Creating Source Code in C
When you create a program, you tell the computer what to do. Because the computer can’t understand speech and because hitting it — no matter what emotional value that has for you — does little to the PC, your final line of communications is to write the computer a note — a file on disk.
To create the note, you use a program called a text editor. This is a primitive version of a word processor, minus all the fancy formatting and printing controls. The text editor enables you type text — that’s about all.
Using your text editor, you create what’s called a source code file. The only special thing about this file is that it contains instructions that tell the computer what to do. And although it would be nice to write instructions like “Make a funny noise,” the truth is that you must write instructions in a tongue the computer understands. In this case, the instructions are written in the C language.
After you finish writing the instructions, you save them in a file on disk. Have the first part of the filename be the name you want to give the final program. For example, if you were creating a game called UFO Kill, the source code file should have a first name of UFOKILL.
The second part of the filename, the extension, must be C, for the C language. This is important! Most text files end in TXT or sometimes DOC. For the C language, your files must end in .C (dot-C), such as UFOKILL.C.
- The source code file is a text file on disk. It contains instructions for the computer that are written in the C programming language.
- You use a text editor to create the source code file. Most C compilers come with their own text editors. If yours did not, you can use a third-party text editor to do the job. (Some programmers prefer third-party text editors.)
- You can use a word processor to create your source code files. However, save the file as a “plain text” or “DOS text” or “ASCII” or “unformatted” file. (Using a word processor to create a source code file is a lot like using a 747 to drive to work; it’s a little too much power for the job at hand.)
- The source code file ends with a C as its filename extension.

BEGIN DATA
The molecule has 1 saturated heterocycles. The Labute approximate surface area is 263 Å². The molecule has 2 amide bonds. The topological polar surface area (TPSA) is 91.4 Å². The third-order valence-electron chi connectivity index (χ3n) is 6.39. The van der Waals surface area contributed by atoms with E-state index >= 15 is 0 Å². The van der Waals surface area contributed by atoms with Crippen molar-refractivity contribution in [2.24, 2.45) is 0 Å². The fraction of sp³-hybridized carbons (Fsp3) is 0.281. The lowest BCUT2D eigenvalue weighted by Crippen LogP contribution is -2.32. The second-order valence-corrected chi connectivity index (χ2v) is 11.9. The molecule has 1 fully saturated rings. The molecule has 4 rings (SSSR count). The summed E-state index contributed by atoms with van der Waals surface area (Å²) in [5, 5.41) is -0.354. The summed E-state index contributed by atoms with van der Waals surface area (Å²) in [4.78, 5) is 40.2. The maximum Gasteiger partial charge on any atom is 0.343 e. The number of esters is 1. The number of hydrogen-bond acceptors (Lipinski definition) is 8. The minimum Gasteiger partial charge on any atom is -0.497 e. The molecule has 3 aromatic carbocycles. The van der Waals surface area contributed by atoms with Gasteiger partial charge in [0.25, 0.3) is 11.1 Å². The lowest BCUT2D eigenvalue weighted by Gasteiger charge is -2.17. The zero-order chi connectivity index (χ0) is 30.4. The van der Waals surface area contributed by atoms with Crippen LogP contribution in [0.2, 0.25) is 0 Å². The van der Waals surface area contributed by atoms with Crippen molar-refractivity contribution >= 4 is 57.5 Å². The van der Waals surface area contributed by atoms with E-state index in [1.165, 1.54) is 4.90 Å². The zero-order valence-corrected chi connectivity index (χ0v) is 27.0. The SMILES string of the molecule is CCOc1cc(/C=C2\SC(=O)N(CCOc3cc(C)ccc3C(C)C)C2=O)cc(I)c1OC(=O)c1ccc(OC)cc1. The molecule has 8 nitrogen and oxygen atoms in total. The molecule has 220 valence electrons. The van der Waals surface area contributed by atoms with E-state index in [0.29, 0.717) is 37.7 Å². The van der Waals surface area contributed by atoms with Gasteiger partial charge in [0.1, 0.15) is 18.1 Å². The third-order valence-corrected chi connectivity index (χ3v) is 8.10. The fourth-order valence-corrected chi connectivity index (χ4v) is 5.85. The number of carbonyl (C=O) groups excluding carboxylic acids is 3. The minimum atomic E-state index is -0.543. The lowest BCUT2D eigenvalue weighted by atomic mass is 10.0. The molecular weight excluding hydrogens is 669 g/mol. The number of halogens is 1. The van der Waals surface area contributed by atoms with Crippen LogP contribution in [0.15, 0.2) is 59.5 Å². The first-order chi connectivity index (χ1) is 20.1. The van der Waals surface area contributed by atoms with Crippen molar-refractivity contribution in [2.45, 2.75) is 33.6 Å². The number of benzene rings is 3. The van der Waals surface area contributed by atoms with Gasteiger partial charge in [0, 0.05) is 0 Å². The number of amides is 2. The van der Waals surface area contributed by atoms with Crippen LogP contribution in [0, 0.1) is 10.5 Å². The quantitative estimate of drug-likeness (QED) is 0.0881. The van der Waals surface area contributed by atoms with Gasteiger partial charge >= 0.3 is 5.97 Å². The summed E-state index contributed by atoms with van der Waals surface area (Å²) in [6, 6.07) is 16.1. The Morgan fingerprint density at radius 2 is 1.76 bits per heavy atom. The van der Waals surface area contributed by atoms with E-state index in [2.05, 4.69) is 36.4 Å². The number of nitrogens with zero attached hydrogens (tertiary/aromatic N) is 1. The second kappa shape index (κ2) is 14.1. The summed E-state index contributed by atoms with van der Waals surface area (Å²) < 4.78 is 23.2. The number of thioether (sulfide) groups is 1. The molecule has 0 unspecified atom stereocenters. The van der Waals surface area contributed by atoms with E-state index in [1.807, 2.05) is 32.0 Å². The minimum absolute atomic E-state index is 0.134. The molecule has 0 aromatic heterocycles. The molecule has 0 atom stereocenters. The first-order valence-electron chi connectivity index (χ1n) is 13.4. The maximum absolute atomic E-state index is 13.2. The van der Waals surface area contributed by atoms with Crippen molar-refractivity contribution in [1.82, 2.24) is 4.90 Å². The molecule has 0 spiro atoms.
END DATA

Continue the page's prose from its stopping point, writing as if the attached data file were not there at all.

- The first part of the source code filename should be the name of the program you want to create.
- Be clever when you name your source code.
After the source code is created and saved to disk, it must be translated into a language the computer can understand. This is a job for the compiler to do.
The compiler is a special program that reads the instructions stored in the source code file. The compiler runs through each instruction and translates it into the secret code understood only by the computer’s microprocessor.
If all goes well and the compiler is duly pleased with your source code, it produces an object code file, a second file that’s saved on disk. The object code file has the same first name as the source code file, but it ends in .OBJ (dot-OBJ). So for that UFO game, it would be UFOKILL.OBJ.
If the compiler doesn’t understand something, it displays an error message on the screen. At that point, you can gnash your teeth and sit and stew. Then go back and edit the source code file again, fixing whatever error the compiler found. (This isn’t as tough as it sounds.) Then you attempt to compile the program again — you recompile.
After the compiler does its job, the program isn’t finished. A third step is required: linking.
The linker is a program, like the compiler. Its job is to create the final program file.
What the linker does is to take the OBJ file created by the compiler and spruce it up, producing the final program file. That file ends with either a COM or EXE extension — which is how program files are identified under DOS.
The first part of the program filename is the same as the first part of the source code filename. So if you start with UFOKILL.C, the compiler creates an object file, UFOKILL.OBJ, and then the linker creates the final program file, UFOKILL.EXE.
- In most DOS C compilers, both the compiler’s and linker’s jobs are done together, one after the other. You may occasionally see “compile” and “link” listed as two steps (which they are), but with your C compiler they may be combined into one.
- Like the compiler, when the linker sees something it can’t figure out, it produces an error message. In that case, you have to decipher the error message and compile the program again (recompile).
- The program file ends in EXE, though it’s possible to tell the linker to create COM files. You can refer to your linker’s documentation for pulling off that trick.
Yup, that’s right: From starting with a single source code file, you end up with three files on disk: UFOKILL.C, UFOKILL.OBJ, and UFOKILL.EXE. Some compilers may anoint your hard drive with even more files.